We are very pleased that our focus on innovation, quality, and freedom of choice has led to new technology that will produce authentic tasting coffee and tea products in all K-Cup type single-serve brewers, both old and new styles. Standard size capsule brews, as well as larger carafe and multi-serve formats, will soon be available for independent brands of single-serve capsules. Consumers will be the ultimate winners by having the best tasting coffees and teas available.
Keurig wanted a closed system but it's clear it won't be able to get one.
Will Keurig win?
If one company found a workaround this quickly, it seems like others will have no trouble doing so. This will cost Keurig some sales, but ultimately, it's not a major headache since Keurig has deals with major players in the coffee space.
Yes Mother Parkers and TreeHouse, along with various store brands, would appeal to people buying portion packs solely based on price, but cost-conscious customers have never been the Keurig audience. It has always been cheaper on a per-cup basis to brew a pot of coffee the old-fashioned way. Keurig's K-Cup, however, offers choice, customization, and a premium experience. With nearly every major coffee maker on board as a licensed partner, including Dunkin', Starbucks, and Krispy Kreme (NYSE:KKD), it seems unlikely that most Keurig users will opt for cheaper, obscure brands.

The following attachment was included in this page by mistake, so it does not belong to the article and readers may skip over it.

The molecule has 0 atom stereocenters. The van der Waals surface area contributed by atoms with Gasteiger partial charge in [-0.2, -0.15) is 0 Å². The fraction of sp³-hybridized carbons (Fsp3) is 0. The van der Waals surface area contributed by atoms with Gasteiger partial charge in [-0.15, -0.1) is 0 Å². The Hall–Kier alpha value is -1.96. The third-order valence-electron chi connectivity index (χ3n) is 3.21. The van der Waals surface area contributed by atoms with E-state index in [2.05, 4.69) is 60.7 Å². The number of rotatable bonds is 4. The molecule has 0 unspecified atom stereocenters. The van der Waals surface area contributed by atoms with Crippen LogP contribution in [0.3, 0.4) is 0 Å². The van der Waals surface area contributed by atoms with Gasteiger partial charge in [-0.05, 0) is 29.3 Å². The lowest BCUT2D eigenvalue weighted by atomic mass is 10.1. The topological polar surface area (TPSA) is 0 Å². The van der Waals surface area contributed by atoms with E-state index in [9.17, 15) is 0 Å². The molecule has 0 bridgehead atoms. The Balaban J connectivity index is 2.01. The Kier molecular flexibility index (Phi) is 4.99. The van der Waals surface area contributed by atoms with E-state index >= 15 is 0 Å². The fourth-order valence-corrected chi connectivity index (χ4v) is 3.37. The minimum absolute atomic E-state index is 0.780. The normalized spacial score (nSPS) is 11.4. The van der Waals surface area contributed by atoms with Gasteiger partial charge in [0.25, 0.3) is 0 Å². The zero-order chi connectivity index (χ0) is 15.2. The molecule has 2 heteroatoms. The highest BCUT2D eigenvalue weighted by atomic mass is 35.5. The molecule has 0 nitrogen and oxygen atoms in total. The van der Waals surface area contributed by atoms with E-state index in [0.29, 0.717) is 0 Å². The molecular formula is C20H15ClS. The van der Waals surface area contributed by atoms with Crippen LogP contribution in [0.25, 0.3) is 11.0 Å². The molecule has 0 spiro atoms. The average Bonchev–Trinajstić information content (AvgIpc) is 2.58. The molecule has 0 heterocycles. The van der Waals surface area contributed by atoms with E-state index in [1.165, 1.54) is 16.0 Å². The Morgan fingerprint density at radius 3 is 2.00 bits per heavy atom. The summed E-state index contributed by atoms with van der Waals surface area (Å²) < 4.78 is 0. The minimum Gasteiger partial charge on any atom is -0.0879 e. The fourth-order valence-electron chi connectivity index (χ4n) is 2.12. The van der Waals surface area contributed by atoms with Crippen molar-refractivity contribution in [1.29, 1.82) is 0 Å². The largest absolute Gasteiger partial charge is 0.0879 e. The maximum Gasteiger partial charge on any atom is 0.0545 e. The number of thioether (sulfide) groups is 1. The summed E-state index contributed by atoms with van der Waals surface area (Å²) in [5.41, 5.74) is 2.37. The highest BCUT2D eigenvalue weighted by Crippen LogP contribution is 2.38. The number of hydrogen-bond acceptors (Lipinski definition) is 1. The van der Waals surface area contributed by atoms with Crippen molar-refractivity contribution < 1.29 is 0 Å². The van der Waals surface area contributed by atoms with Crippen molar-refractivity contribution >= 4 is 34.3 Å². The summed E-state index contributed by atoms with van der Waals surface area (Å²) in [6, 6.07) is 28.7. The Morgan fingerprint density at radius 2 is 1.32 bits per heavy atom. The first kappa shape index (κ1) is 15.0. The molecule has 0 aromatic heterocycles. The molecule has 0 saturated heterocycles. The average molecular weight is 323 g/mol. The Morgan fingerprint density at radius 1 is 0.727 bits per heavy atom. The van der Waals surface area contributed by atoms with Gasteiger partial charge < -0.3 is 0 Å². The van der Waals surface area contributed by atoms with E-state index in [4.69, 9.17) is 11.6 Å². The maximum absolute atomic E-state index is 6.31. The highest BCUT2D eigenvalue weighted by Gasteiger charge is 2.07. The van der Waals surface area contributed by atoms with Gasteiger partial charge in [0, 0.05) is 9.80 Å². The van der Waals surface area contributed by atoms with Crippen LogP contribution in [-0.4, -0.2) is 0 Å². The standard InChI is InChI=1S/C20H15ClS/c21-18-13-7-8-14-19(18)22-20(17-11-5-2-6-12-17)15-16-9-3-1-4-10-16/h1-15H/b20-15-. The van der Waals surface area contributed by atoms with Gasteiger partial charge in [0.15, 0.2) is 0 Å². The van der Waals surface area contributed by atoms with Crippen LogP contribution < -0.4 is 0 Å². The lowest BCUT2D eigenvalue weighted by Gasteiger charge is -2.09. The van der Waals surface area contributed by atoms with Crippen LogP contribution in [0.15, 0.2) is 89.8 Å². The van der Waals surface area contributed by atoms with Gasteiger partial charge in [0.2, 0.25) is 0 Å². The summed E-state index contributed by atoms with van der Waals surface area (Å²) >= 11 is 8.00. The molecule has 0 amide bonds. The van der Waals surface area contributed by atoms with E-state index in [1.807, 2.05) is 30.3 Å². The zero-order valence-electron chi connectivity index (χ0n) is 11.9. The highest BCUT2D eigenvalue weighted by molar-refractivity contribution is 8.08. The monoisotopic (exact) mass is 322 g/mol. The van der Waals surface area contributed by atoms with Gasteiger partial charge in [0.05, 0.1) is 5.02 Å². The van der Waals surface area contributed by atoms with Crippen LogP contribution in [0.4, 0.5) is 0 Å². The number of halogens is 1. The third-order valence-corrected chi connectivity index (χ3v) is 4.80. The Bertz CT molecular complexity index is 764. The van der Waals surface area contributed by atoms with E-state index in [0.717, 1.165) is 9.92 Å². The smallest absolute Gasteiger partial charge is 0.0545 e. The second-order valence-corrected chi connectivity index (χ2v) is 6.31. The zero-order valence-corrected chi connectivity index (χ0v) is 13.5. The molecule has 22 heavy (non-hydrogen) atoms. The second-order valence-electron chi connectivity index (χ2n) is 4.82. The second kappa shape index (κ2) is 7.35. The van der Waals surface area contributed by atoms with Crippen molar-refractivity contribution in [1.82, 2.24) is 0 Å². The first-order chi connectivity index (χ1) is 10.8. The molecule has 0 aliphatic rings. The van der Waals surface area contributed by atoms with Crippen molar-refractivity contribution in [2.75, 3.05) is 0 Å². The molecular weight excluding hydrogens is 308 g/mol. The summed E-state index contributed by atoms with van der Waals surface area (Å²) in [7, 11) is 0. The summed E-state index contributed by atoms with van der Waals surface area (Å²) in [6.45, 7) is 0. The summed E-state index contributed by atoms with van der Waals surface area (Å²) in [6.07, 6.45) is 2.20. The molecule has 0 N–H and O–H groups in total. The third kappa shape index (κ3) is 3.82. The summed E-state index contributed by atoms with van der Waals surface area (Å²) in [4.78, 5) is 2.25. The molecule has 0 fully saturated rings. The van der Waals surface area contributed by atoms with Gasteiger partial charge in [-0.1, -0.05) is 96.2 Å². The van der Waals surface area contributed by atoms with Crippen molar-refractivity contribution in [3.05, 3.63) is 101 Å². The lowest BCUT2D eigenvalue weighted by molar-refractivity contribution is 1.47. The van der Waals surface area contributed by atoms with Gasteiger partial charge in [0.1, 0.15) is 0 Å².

Even if the 14% number reported above is true, that figure is unlikely to grow as Keurig expands its own offerings. A deal announced with Kraft (UNKNOWN:KRFT.DL) in August will, for example, bring a number of well-known coffee brands, at a variety of price points, to K-Cups. These include Maxwell House, Gevalia, Yuban, and even a Kraft-manufactured line branded to the McDonald's McCafe line.
If Keurig continues to bring all the well-known coffee brands to its platform -- especially ones that include some cheaper offerings -- then there will be little reason to buy unlicensed portion packs. That seems like a much more successful strategy than using technology to lock out competition.
If Starbucks or another major player decided to leave the fold that would be different. For now, though, while the failure of Keurig's DRM efforts is disappointing, unlicensed sales are likely to remain a nuisance -- albeit an expensive one -- more than a real threat to Keurig's business.